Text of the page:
RM’s “Indigo”: to be artful is to be human

“Still I found myself glancing at the paintings and then looking at them. “The Potato Eaters.” “The Cornfield with a Lark.” “The Ploughed Field at Auvers.” “The Pear Tree.” Within two minutes—and for the first time in three weeks—I was calm, reassured. Reality had been confirmed.”

John Berger, “The Production of the World,” The Sense of Sight

The first time I read that essay, I was in my 20s. I didn’t know it then, but Berger’s words about how in a moment of profound existential dread, looking at van Gogh’s paintings had helped him find his place in the world again, would resonate for the rest of my life. I too have found solace in art in countless moments in my life, but more than that, Berger’s words have guided me and comforted me when life felt like it had stopped making sense. They tell me that the emotions we experience when confronted with art are real and worth thinking about and living for. 

It was this essay that I was immediately reminded of as I listened to RM’s new solo album Indigo. One-seventh of the massively successful and influential Korean band BTS, RM (real name Kim Namjun) has come to be known as a supremely skilled rapper and an even better lyricist. In the decade since RM has been making music as part of BTS, ARMYs, as BTS’s fandom is called, have found deep solace in his lyrics and words. 

Indigo, the follow-up to RM’s solo mixtape Mono (2018), opens with a song inspired by the South Korean painter Yun Hyong-keun, an artist RM has indicated he greatly respects and admires. The artistic and philosophical grounding that RM has found through Yun’s work, reminds me of the reassurance that Berger found in van Gogh on that difficult day, and by extension the permission I feel to lean on both Berger and now RM, to reaffirm my commitment to living a life that honours art every day. 

Indigo album cover, featuring RM sitting down under one of Yun’s paintings. Bighit Music.

Born in 1928, Yun’s life was full of hardship due to his activism as a young student at Seoul National University. After the Korean War started in 1950, he was imprisoned several times. Despite it all, he became a prominent figure in the Korean art scene in the 1970s and 80s. His abstract paintings, usually using two colours, blue for the sky and ochre for the earth, showed a discipline and rigor born out of the horrors and pain he had experienced. 

Similar to the way Yun channeled a life of turmoil into his seemingly simple abstract paintings, RM skillfully distills all of this complex context and background into an elegant and sophisticated track. 

“Fuck the trendsetter, 
I’mma turn back the time,
Back the time to when I was nine, 
좋은 것과 아닌 것밖에 없던 그때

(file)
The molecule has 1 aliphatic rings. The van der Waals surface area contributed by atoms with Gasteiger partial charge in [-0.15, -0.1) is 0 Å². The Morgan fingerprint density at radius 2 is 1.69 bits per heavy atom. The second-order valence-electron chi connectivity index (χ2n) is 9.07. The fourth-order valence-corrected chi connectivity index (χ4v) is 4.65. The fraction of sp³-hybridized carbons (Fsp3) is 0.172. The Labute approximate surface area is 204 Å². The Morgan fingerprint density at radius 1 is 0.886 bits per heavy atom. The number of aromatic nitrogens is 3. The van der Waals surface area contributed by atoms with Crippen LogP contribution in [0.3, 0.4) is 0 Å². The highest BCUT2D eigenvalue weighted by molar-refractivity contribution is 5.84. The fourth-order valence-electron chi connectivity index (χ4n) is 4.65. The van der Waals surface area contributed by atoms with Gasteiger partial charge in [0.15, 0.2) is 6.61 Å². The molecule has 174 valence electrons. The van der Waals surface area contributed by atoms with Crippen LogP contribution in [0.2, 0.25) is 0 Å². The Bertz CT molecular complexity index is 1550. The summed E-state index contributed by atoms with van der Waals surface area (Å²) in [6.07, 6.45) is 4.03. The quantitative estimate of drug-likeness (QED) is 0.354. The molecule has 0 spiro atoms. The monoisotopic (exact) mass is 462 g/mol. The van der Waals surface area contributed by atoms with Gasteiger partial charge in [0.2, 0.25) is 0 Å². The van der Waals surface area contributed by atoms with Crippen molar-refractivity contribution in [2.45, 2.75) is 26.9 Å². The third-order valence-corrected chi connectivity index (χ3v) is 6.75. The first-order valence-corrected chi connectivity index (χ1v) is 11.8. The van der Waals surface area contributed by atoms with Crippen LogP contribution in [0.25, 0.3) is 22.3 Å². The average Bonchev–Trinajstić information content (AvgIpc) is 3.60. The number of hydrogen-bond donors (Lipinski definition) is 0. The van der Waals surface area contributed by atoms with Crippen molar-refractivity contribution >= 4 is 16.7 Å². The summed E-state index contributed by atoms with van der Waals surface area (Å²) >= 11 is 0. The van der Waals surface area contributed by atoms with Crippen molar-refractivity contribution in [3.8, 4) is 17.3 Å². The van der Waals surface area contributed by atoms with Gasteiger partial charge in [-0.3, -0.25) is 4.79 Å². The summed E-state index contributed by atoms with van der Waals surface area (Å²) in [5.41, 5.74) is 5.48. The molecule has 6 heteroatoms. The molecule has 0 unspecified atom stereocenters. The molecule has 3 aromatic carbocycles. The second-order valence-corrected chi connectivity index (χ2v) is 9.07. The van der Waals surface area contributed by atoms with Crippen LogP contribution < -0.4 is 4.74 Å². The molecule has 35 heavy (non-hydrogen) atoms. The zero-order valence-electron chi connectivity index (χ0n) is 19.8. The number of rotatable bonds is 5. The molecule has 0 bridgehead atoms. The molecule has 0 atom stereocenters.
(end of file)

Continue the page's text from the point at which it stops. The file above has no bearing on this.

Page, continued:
(The time when there were only the good and the bad)
차라리 그때가 더 인간이었던 듯해
(I feel like the me of then was more like a human),” RM raps in the opening bars. 

And then, as the pre-chorus builds, we hear the unmistakable voice of Erykah Badu, who RM called on specifically to lend her vocals to the song. Her voice, mystical as ever, introduces the main theme of the song: 

“You keep the silence
‘Fore you do somethin’
You be a human
Till the death of you”

The lyrics flow over a sparse piano, bass, synths, flute, and drums mid-tempo track, reminiscent of Robert Glasper’s groundbreaking Black Radio. This is not a coincidence. As RM explained during an interview with Amp’s Zach Sang, it was while listening to Glasper’s “Afro Blue,” from Black Radio and in which Badu features, that he realized it was her voice that would best fit his vision of the song. 

In other promotional interviews and his “‘Indigo’Album Magazine Film,” RM also said that he called on Badu because he felt that the message of the song needed to be told by somebody who had “walked down that path first,” somebody who would have the authority to impart such a lesson. 

The song is a meditation on the creation of art, a subject that has preoccupied humanity for as long as there has been art. Fittingly, RM doesn’t do this in a vacuum. Rather, he looks at his elders, Yun and his life story and philosophy of art, and Badu and her wisdom and gravitas, as points of departure for his own take on the theme. In doing so, he demonstrates his humility as an artist and an understanding of where his music fits within a long line of music and art. It’s a self-awareness that not only RM, but BTS, have demonstrated throughout their career. It makes for a much more satisfying exploration of the theme than a mere self-reflection.